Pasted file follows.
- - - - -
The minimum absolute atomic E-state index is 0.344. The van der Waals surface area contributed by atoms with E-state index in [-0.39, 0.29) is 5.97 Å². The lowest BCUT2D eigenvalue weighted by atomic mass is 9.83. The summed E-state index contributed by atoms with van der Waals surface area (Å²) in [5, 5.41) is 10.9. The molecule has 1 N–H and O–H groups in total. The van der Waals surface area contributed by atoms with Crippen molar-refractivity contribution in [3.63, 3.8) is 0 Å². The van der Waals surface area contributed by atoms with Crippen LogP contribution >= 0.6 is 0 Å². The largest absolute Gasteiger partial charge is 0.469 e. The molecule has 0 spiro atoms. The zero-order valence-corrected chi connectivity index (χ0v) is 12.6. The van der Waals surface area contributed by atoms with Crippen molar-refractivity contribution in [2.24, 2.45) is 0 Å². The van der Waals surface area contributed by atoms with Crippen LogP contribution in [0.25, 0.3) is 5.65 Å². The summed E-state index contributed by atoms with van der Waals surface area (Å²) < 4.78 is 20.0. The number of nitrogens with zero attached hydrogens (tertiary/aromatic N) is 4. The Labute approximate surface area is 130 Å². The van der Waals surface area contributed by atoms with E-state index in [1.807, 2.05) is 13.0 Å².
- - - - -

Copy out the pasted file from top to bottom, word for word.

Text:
The minimum absolute atomic E-state index is 0.344. The van der Waals surface area contributed by atoms with E-state index in [-0.39, 0.29) is 5.97 Å². The lowest BCUT2D eigenvalue weighted by atomic mass is 9.83. The summed E-state index contributed by atoms with van der Waals surface area (Å²) in [5, 5.41) is 10.9. The molecule has 1 N–H and O–H groups in total. The van der Waals surface area contributed by atoms with Crippen molar-refractivity contribution in [3.63, 3.8) is 0 Å². The van der Waals surface area contributed by atoms with Crippen LogP contribution >= 0.6 is 0 Å². The largest absolute Gasteiger partial charge is 0.469 e. The molecule has 0 spiro atoms. The zero-order valence-corrected chi connectivity index (χ0v) is 12.6. The van der Waals surface area contributed by atoms with Crippen molar-refractivity contribution in [2.24, 2.45) is 0 Å². The van der Waals surface area contributed by atoms with Crippen LogP contribution in [0.25, 0.3) is 5.65 Å². The summed E-state index contributed by atoms with van der Waals surface area (Å²) < 4.78 is 20.0. The number of nitrogens with zero attached hydrogens (tertiary/aromatic N) is 4. The Labute approximate surface area is 130 Å². The van der Waals surface area contributed by atoms with E-state index in [1.807, 2.05) is 13.0 Å².